Monday, September 5, 2011

TNGA

It is 10 am on Monday September 5.  At this point I had expected to be pedaling up Strawberry Mountain, not blogging about calling it quits with only 13 hours and 115 miles into this monster of a race.  I had what I thought was a solid race/fueling/rest plan but I was also mentally prepared to adapt to hiccups along the way.

Pumped at the start!

I felt great at the start.  We all took off at a conversational pace.  Once we hit the first gravel climb, the pack broke up.  I was in my happy all day pace and slowly watched people pass me one by one.  A lot of standing and cranking going on around me while I just sat and stayed all spinny, using granny early on.  The roads were in good shape; there had been some rain the day before and the gravel was a bit more settled than when I had reconned this section back in July.

I slowly started reeling the others back in once we hit the climb up to Blackstump Gap along FS155.  This is a doozy with steep pitches and super loose gravel.  A couple times I had to get off and push a bit as my rear wheel would lose traction and spin out.  No worries, though.  Walking was good as it kept me from digging too deep too early.

I walked my bike down the Darnell Creek Horse Trail until I got to the purple painted tree.  Here I dropped trowel and urinated.  It was 10 am.  I then motored on and enjoyed the gradual descent down to Hwy 441.  I refilled my 70 ounce bladder at the post office; they had an outdoor spigot.  It was now 11:15 am.  A little over 3 hours in and I had drank close to 80 ounces of fluid.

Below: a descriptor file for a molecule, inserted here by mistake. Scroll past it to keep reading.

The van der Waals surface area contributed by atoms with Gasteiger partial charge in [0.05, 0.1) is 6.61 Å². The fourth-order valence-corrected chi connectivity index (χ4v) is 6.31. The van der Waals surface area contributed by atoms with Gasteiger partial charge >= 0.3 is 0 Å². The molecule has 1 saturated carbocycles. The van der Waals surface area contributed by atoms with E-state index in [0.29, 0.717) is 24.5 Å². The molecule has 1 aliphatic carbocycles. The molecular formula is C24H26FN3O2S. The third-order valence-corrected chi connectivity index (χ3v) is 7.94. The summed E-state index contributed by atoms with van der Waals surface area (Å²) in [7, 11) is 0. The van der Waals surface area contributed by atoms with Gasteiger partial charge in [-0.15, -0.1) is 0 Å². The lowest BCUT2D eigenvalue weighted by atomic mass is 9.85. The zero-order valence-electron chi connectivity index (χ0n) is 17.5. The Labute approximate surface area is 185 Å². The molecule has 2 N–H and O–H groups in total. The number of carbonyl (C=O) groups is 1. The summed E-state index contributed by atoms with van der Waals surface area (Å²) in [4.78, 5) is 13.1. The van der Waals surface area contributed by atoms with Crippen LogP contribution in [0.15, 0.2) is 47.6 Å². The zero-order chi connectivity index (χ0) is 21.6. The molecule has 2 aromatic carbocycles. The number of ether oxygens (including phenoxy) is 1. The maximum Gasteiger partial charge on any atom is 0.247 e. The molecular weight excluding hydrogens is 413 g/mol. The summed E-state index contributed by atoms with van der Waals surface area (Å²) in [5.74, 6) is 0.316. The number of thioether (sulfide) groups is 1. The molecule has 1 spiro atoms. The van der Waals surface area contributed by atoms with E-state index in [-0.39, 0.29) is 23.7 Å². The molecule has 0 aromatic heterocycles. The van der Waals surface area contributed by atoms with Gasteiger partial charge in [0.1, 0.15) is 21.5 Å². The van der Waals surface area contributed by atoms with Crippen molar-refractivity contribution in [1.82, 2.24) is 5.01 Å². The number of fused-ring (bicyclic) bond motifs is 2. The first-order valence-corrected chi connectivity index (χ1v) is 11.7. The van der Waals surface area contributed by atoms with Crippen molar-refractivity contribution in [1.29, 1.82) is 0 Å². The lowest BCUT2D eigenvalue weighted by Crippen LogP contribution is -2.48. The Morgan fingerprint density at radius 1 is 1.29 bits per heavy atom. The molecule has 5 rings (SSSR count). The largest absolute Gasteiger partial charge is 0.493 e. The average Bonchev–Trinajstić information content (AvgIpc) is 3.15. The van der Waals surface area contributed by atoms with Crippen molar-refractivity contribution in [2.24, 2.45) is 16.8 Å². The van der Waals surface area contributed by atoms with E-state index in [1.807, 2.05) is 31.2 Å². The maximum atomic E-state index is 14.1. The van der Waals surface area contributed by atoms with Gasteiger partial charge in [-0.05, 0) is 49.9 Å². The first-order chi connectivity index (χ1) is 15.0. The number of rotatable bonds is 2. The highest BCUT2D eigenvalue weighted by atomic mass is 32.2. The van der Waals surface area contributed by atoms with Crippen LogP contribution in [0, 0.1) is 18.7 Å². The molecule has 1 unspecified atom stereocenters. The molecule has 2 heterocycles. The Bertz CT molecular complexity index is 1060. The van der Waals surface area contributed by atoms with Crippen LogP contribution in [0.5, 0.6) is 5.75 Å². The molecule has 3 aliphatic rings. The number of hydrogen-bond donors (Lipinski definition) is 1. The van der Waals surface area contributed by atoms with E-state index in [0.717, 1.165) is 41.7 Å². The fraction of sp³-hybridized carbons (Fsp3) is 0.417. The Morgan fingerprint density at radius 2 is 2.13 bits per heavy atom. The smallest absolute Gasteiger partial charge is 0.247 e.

From there I began the arduous task of climbing up to 3 more gaps before I would hit the fun descent down to Moccasin Creek State Park.  I was feeling great at this point and my mantra was, "Don't force the climbs.  Let the gaps come to you."  I alternated between my middle ring and my granny as the terrain dictated, keeping my feet light on the pedals.  I continued to drink every 15 minutes and eat every 30 minutes.  I kept my mind busy by going over my refueling plan and making sure my body was taking in enough.